I am writing a survey (data input) form in MS Access. I need to dynamically display all the questions in the questions table in labels on my form. Each of these question labels will also be accompanied by a combo box that will display possible answers.

How can I add labels to a form dynamically?

up vote 5 down vote accepted

See the CreateControl Method. For a label, use acLabel from the AcControlType Enumeration as the ControlType parameter for CreateControl.

However, this will get more complicated. In addition to creating the label control you will want to set its caption, position (Top and Left properties), and size (Width and Height properties). Perhaps other properties as well: Font Name; Font Size; Font Weight; etc.

It could be easier to structure your data source so it contains a row for each question and answer pair. Then present those rows in a continuous form with 2 controls: a text box for the question; and the combo box for the answer. Then you wouldn't need to bother with creating controls dynamically.

  • Thanks for your reply. Are you suggesting that I just make a table with the questions as columns so that the form can generate this? That would be horrible database design but this is Access after all. :) – Nick Nov 2 '11 at 16:09
  • Not a separate column for each question. A Questions table with 2 columns: question_id; and question_text. An Answers table with person_id, question_id, and answer. Use a query to join the 2 tables on question_id and filter the result set on person_id. Or if you find it more convenient, display the questions in a main form and the answers in a subform. Whichever method you prefer should be a lot less effort than creating data controls at run time. – HansUp Nov 2 '11 at 16:19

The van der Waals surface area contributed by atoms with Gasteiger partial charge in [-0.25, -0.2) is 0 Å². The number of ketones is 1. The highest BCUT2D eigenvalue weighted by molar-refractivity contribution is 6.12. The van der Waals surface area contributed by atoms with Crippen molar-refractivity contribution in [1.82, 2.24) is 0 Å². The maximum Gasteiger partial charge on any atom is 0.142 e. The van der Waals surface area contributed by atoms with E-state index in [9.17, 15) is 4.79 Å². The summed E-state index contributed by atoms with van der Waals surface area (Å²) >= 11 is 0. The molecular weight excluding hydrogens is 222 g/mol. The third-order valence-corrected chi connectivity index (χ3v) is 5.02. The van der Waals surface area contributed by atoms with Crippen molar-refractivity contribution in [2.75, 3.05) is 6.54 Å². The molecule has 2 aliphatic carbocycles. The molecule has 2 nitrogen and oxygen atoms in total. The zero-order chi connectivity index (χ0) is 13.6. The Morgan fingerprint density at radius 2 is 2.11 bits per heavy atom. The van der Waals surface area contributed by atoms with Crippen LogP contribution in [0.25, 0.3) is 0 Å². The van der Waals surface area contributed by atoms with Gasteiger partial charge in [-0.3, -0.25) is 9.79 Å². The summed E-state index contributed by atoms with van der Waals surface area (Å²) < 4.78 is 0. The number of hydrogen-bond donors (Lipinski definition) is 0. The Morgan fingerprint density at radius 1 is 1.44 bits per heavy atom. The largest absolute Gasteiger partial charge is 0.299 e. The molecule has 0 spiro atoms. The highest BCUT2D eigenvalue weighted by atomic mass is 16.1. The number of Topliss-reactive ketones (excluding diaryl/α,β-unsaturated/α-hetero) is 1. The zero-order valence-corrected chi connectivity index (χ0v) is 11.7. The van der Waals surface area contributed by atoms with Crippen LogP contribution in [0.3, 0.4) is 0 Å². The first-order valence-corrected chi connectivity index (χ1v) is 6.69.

• I see. The problem I have is that for a single Survey I want the user to answer several questions. I cannot figure out how to create a Survey Form that has a subform that allows the user to input answers to many questions per survey form. Does that make sense? Thanks for your help. – Nick Nov 2 '11 at 21:03
  • In that case, check out Duane Hookom's At Your Survey application. His terms are "Steal ideas and methods but not the whole of the application." rogersaccesslibrary.com/forum/topic3.html – HansUp Nov 2 '11 at 21:32

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